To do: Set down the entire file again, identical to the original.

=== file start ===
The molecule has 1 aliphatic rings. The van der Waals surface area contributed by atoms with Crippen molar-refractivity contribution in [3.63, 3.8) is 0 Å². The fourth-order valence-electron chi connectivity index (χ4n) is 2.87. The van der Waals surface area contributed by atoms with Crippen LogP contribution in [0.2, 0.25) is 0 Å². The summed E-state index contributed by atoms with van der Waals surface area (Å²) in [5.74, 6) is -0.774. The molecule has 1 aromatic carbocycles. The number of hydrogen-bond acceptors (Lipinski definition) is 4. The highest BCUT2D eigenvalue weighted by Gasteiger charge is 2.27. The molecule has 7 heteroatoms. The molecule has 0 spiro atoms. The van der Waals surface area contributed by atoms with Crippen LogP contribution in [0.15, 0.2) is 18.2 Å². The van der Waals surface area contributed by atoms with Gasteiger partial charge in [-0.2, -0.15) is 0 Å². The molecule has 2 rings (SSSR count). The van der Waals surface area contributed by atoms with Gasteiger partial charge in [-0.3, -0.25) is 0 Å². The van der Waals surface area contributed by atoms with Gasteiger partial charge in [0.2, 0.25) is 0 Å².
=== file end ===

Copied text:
The molecule has 1 aliphatic rings. The van der Waals surface area contributed by atoms with Crippen molar-refractivity contribution in [3.63, 3.8) is 0 Å². The fourth-order valence-electron chi connectivity index (χ4n) is 2.87. The van der Waals surface area contributed by atoms with Crippen LogP contribution in [0.2, 0.25) is 0 Å². The summed E-state index contributed by atoms with van der Waals surface area (Å²) in [5.74, 6) is -0.774. The molecule has 1 aromatic carbocycles. The number of hydrogen-bond acceptors (Lipinski definition) is 4. The highest BCUT2D eigenvalue weighted by Gasteiger charge is 2.27. The molecule has 7 heteroatoms. The molecule has 0 spiro atoms. The van der Waals surface area contributed by atoms with Crippen LogP contribution in [0.15, 0.2) is 18.2 Å². The van der Waals surface area contributed by atoms with Gasteiger partial charge in [-0.2, -0.15) is 0 Å². The molecule has 2 rings (SSSR count). The van der Waals surface area contributed by atoms with Gasteiger partial charge in [-0.3, -0.25) is 0 Å². The van der Waals surface area contributed by atoms with Gasteiger partial charge in [0.2, 0.25) is 0 Å².